As a proof-of-concept, the epithelial barrier of the 2D enteroids was positively and negatively manipulated by CHIR99021, Ca2+ and NaB. CHIR99021 was added to the early 2D enteroid cultures to support cell growth and might be expected to play a similar role when added to the cultures for longer [12, 22, 38]. An optimal Ca2+ concentration is important for tight junction assembly and stabilisation and depletion of Ca2+ in cultures of differentiated intestinal cells causes a decrease in epithelial integrity [43, 44] as demonstrated in our leaky gut model. The role of Ca2+ concentration in the 2D enteroids and leaky gut model is likely to be through support of intercellular junctions or forming de novo junctions, to maintain and restore epithelial integrity as in other intestinal cell models [43, 44]. Butyrate is used as a feed supplement and alternative to antibiotics and has several roles in the chicken intestine, including support of immune function [45, 46] and possible regulation of tight junction assembly as has been found in intestinal cell lines [47, 48]. The protective and supportive effect of NaB on epithelial integrity found in the 2D enteroids and leaky gut model is consistent with previous reports of NaB able to increase intracellular calcium, activation of the AMPK-activated protein kinase pathway and synthesis of tight junctions in intestine cells [44, 47, 48]. Thus, the chicken 2D enteroids represent a functional model for investigating factors, which regulate epithelial integrity.

Pathogen infection in the intestine can cause epithelial apoptosis, release of inflammatory cytokines, inflammation and decrease in tight junction proteins [1]. Bacterial endotoxins can disrupt intestinal barrier function in vivo in mouse [49] and chickens [50, 51]. When the 2D enteroids were cultured in the presence of LPS or killed APEC, no effect on epithelial integrity was found. LPS alone has been shown previously to not always be sufficient to cause a significant effect on epithelial integrity [52, 53] and the necessity to co-culture with peripheral blood mononuclear cells for LPS to disrupt the epithelium has been reported [54, 55]. To protect epithelial integrity, the intestinal epithelium maintains some hypo-reactivity to microbial ligands as it is constantly exposed to the microbiome. Further, the usual invasive activity of enteropathogenic E. coli and Salmonella through the type III secretion system [56, 57] may be important to target the actin cytoskeleton and alter membrane integrity. In future studies, the use of invasive bacteria or a co-culture model to investigate the effects of pathogens on epithelial integrity will be tested.

Innate immune responses are critical in the first week post-hatch [45, 58]. Upregulation of inflammatory cytokines, IL-6 and IL-8 mRNA expression found in the 2D enteroids exposed to LPS from S. Typhimurium is also previously reported in in young chickens [59, 60] and intestinal epithelial cells [18, 61]. IL-6 and IL-8 may alter epithelial integrity however, it was suggested that their expression alone may not be sufficient to induce significant changes in intestinal epithelial monolayers [55]. Conversely, multiple strains of probiotic B. subtilis are used as a safe alternative to antibiotics in chickens, and to promote growth, immunity, epithelial integrity and overall gut health [62, 63] and which is consistent with a minimal effect of LTA from B. subtilis in the 2D enteroids. Extensive investigation of the innate immune response in the 2D enteroids in response to microorganisms is a topic for future studies.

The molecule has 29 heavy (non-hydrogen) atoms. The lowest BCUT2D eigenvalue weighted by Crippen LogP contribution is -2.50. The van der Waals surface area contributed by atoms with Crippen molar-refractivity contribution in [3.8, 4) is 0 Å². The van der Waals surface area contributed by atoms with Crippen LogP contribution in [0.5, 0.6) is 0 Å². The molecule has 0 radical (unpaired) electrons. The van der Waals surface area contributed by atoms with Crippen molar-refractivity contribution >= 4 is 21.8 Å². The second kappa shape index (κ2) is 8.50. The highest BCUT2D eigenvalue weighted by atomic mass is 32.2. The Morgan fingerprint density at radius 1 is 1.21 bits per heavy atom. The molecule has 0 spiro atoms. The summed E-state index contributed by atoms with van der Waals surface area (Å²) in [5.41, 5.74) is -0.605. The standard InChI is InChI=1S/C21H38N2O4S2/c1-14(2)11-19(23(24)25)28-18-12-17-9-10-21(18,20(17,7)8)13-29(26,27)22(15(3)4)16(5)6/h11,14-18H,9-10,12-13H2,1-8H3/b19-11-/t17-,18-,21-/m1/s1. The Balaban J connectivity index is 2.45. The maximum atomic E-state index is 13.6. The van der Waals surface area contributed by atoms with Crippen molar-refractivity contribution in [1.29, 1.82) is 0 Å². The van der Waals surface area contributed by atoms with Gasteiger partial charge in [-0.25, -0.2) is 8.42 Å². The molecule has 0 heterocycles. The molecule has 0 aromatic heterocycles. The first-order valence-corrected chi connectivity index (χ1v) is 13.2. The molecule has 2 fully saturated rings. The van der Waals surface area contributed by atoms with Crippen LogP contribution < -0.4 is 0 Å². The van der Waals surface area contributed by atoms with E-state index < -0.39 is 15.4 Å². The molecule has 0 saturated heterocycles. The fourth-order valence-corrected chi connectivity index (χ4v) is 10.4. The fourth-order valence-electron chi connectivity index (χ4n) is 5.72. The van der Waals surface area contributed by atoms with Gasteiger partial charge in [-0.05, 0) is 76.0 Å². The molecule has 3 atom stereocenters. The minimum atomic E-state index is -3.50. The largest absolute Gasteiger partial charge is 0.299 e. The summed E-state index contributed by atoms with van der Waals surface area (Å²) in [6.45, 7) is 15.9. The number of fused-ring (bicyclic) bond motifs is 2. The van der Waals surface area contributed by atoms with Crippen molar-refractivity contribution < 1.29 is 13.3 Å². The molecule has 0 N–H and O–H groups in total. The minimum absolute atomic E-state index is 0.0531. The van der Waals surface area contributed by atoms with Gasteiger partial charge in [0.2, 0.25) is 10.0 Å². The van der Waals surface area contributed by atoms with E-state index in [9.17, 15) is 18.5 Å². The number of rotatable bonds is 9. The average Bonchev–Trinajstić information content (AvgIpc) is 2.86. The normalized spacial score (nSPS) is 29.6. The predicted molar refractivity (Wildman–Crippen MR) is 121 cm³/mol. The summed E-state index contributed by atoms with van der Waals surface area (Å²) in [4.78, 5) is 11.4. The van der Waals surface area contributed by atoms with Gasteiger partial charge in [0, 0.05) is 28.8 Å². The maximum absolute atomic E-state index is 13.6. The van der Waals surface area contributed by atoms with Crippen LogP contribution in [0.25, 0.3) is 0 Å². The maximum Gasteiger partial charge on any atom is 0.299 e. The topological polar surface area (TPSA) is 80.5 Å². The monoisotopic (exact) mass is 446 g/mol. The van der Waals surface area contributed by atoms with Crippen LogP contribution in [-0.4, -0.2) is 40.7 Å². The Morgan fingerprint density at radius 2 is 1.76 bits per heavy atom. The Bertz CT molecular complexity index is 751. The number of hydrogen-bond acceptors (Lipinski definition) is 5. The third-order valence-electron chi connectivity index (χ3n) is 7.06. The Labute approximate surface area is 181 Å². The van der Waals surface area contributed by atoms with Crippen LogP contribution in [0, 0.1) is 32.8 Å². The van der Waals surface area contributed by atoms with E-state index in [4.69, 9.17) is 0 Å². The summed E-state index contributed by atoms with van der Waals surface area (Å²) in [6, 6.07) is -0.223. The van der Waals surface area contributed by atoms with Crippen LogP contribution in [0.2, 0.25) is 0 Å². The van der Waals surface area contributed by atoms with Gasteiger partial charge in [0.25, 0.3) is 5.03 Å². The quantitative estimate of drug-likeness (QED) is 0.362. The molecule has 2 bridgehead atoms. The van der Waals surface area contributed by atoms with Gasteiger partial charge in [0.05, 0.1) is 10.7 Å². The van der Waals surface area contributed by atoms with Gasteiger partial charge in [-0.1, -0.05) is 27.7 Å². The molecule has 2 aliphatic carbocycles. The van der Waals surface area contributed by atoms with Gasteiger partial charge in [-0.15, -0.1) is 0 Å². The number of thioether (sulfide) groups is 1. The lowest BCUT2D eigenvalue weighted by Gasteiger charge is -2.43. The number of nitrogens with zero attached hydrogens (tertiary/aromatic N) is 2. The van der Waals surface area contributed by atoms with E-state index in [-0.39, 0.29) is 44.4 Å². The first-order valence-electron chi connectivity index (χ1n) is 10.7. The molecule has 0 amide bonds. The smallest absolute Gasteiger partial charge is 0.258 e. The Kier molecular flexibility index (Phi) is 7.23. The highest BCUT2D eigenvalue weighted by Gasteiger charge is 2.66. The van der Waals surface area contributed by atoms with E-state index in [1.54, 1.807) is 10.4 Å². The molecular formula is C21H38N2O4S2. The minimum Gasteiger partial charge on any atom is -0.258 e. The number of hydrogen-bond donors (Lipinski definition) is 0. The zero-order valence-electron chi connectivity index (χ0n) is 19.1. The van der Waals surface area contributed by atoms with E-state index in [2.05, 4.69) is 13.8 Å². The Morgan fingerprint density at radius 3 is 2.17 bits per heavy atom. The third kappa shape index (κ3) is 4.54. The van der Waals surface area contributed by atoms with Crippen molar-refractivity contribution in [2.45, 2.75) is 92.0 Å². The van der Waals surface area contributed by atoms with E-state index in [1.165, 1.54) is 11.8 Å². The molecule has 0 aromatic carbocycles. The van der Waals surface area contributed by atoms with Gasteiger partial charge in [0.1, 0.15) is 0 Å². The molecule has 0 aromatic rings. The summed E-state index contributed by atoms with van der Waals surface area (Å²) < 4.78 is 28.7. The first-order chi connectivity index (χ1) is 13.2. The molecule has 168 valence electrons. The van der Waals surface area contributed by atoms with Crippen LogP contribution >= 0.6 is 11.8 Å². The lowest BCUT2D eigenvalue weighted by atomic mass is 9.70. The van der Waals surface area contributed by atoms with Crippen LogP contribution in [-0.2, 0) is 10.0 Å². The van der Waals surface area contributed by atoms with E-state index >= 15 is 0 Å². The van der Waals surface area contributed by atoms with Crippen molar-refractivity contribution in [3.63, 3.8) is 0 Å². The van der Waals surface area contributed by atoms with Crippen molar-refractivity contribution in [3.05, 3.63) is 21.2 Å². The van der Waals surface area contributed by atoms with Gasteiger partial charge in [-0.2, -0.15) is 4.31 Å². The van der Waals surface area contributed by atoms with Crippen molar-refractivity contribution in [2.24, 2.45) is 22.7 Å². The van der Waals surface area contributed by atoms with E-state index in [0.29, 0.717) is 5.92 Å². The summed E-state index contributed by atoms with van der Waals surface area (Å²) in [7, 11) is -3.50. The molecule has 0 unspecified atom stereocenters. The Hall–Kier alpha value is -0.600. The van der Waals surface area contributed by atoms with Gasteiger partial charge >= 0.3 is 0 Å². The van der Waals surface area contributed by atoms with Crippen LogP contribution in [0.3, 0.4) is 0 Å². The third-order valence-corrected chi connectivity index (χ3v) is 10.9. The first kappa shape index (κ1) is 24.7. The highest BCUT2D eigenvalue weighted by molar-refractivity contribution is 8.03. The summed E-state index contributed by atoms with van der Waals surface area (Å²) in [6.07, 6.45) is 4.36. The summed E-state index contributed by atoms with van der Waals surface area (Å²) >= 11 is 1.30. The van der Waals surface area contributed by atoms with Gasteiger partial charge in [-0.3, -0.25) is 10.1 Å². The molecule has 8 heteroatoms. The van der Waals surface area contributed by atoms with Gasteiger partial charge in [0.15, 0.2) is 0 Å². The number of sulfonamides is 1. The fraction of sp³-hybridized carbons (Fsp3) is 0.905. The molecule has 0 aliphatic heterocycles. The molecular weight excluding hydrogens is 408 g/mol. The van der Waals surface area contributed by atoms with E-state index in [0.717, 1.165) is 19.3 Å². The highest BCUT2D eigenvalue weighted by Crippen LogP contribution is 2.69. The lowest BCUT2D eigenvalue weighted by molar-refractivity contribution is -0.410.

Overall, we have developed a protocol to generate chicken 2D enteroids which can be used to perform standardised high-throughput studies of intestinal epithelial cell biology and innate immune function, investigating ways to improve and support intestinal health, and which can be extended to other broader applications.



2 Dimensional


3 Dimensional


Avian Pathogenic Escherichia coli


Dulbecco’s modified eagle medium


Embryonic day


Epidermal growth factor


Glyceraldehyde phosphate dehydrogenase


Heat inactivated Avian Pathogenic Escherichia coli


Interleukin 6


Interleukin 8


Low calcium media




Lipoteichoic acid


Multiplicity of infection


Sodium butyrate


Phosphate buffered saline


Ribosomal 28S


Trans epithelial electrical resistance


Zona occludens 1


  1. Peterson LW, Artis D (2014) Intestinal epithelial cells: regulators of barrier function and immune homeostasis. Nat Rev Immunol 14:141–153

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The authors would like to thank the staff in the National Avian Research facility for help with tissue collection. We express our gratitude to Prof. Lisa Nolan for originally providing the APEC O1 strain and Dr. K. Bryson for growing up the E. coli. We are grateful to Dr T. Hansen (Novozymes) for fruitful discussions and support.


This research was supported by Novozymes A/S and Institute Strategic Program Grant and funding from the Biotechnology and Biological Sciences Research Council (BBS/E/D/10002071 and BBS/E/D/20002174).

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BO, SJ and LV conceptualised the study; LV, SJ, and MG secured funding to undertake the work and supervised the project; BO, KS and SC performed the experiments and analysed the data with technical support of TN, HN and LH. BO wrote the manuscript supported by KS, SC, SJ, and LV. All authors read and approved the final manuscript.

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Correspondence to Lonneke Vervelde.

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Experiments were performed using embryonic day (ED18) Hy-Line Brown chickens (Gallus gallus) obtained from the National Avian Research Facility, Edinburgh, UK or Lohmann-LSL-LITE Layers from Lohmann, Denmark. Ethical approval was obtained from the Roslin Institute’s and University of Edinburgh Animal Welfare Ethics Review Board. The experiments were performed under the authority of UK Home Office Licenses (PE263A4FA) in accordance within the guidelines and regulations of the UK Home Office “Animals scientific procedures Act 1986”.

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Orr, B., Sutton, K., Christian, S. et al. Novel chicken two-dimensional intestinal model comprising all key epithelial cell types and a mesenchymal sub-layer. Vet Res 52, 142 (2021).